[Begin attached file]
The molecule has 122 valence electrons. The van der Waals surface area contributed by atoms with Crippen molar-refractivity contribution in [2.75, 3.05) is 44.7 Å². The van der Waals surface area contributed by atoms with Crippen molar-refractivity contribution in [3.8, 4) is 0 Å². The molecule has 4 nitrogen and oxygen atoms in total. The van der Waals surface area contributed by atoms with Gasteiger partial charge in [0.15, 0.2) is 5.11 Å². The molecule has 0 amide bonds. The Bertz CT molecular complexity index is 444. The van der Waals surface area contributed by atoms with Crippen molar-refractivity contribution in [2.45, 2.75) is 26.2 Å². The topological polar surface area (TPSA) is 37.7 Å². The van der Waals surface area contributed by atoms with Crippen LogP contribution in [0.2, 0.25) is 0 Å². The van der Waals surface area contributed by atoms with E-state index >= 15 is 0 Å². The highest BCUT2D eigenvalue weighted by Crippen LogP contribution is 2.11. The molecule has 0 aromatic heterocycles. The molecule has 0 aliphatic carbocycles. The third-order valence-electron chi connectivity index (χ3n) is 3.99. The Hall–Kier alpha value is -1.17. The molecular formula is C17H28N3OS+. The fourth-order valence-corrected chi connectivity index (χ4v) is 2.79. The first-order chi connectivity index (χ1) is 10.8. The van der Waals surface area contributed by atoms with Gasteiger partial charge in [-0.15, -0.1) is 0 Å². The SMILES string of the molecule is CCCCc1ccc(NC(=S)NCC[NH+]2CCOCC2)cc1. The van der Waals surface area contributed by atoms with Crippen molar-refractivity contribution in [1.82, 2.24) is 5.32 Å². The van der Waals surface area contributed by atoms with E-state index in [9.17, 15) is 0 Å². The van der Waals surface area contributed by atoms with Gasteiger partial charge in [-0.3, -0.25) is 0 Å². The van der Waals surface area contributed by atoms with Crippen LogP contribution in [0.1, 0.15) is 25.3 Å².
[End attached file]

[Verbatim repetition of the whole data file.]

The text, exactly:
The molecule has 122 valence electrons. The van der Waals surface area contributed by atoms with Crippen molar-refractivity contribution in [2.75, 3.05) is 44.7 Å². The van der Waals surface area contributed by atoms with Crippen molar-refractivity contribution in [3.8, 4) is 0 Å². The molecule has 4 nitrogen and oxygen atoms in total. The van der Waals surface area contributed by atoms with Gasteiger partial charge in [0.15, 0.2) is 5.11 Å². The molecule has 0 amide bonds. The Bertz CT molecular complexity index is 444. The van der Waals surface area contributed by atoms with Crippen molar-refractivity contribution in [2.45, 2.75) is 26.2 Å². The topological polar surface area (TPSA) is 37.7 Å². The van der Waals surface area contributed by atoms with Crippen LogP contribution in [0.2, 0.25) is 0 Å². The van der Waals surface area contributed by atoms with E-state index >= 15 is 0 Å². The highest BCUT2D eigenvalue weighted by Crippen LogP contribution is 2.11. The molecule has 0 aromatic heterocycles. The molecule has 0 aliphatic carbocycles. The third-order valence-electron chi connectivity index (χ3n) is 3.99. The Hall–Kier alpha value is -1.17. The molecular formula is C17H28N3OS+. The fourth-order valence-corrected chi connectivity index (χ4v) is 2.79. The first-order chi connectivity index (χ1) is 10.8. The van der Waals surface area contributed by atoms with Gasteiger partial charge in [-0.15, -0.1) is 0 Å². The SMILES string of the molecule is CCCCc1ccc(NC(=S)NCC[NH+]2CCOCC2)cc1. The van der Waals surface area contributed by atoms with Crippen molar-refractivity contribution in [1.82, 2.24) is 5.32 Å². The van der Waals surface area contributed by atoms with E-state index in [9.17, 15) is 0 Å². The van der Waals surface area contributed by atoms with Gasteiger partial charge in [-0.3, -0.25) is 0 Å². The van der Waals surface area contributed by atoms with Crippen LogP contribution in [0.1, 0.15) is 25.3 Å².